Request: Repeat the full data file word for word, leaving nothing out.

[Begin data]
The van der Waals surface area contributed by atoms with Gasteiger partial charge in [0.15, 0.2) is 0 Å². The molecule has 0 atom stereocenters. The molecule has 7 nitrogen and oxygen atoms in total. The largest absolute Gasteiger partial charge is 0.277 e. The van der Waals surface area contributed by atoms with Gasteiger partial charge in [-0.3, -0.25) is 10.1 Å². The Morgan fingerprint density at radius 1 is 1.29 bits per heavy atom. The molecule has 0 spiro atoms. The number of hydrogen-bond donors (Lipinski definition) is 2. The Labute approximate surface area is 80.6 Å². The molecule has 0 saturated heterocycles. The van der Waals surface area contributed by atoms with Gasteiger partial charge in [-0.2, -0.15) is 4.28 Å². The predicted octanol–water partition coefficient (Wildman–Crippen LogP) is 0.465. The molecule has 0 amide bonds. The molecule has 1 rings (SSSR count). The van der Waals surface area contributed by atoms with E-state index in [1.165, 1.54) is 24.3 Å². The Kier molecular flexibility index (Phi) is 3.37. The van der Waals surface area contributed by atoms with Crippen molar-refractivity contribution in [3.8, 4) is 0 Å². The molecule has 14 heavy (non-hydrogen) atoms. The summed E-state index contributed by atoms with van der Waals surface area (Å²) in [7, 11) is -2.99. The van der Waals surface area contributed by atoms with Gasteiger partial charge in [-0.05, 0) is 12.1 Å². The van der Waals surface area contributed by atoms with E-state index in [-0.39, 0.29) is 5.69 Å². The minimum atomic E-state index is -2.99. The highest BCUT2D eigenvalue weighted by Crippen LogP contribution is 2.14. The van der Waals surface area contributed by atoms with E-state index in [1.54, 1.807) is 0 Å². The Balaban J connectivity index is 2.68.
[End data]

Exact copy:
The van der Waals surface area contributed by atoms with Gasteiger partial charge in [0.15, 0.2) is 0 Å². The molecule has 0 atom stereocenters. The molecule has 7 nitrogen and oxygen atoms in total. The largest absolute Gasteiger partial charge is 0.277 e. The van der Waals surface area contributed by atoms with Gasteiger partial charge in [-0.3, -0.25) is 10.1 Å². The Morgan fingerprint density at radius 1 is 1.29 bits per heavy atom. The molecule has 0 spiro atoms. The number of hydrogen-bond donors (Lipinski definition) is 2. The Labute approximate surface area is 80.6 Å². The molecule has 0 saturated heterocycles. The van der Waals surface area contributed by atoms with Gasteiger partial charge in [-0.2, -0.15) is 4.28 Å². The predicted octanol–water partition coefficient (Wildman–Crippen LogP) is 0.465. The molecule has 0 amide bonds. The molecule has 1 rings (SSSR count). The van der Waals surface area contributed by atoms with E-state index in [1.165, 1.54) is 24.3 Å². The Kier molecular flexibility index (Phi) is 3.37. The van der Waals surface area contributed by atoms with Crippen molar-refractivity contribution in [3.8, 4) is 0 Å². The molecule has 14 heavy (non-hydrogen) atoms. The summed E-state index contributed by atoms with van der Waals surface area (Å²) in [7, 11) is -2.99. The van der Waals surface area contributed by atoms with Gasteiger partial charge in [-0.05, 0) is 12.1 Å². The van der Waals surface area contributed by atoms with E-state index in [-0.39, 0.29) is 5.69 Å². The minimum atomic E-state index is -2.99. The highest BCUT2D eigenvalue weighted by Crippen LogP contribution is 2.14. The van der Waals surface area contributed by atoms with E-state index in [1.54, 1.807) is 0 Å². The Balaban J connectivity index is 2.68.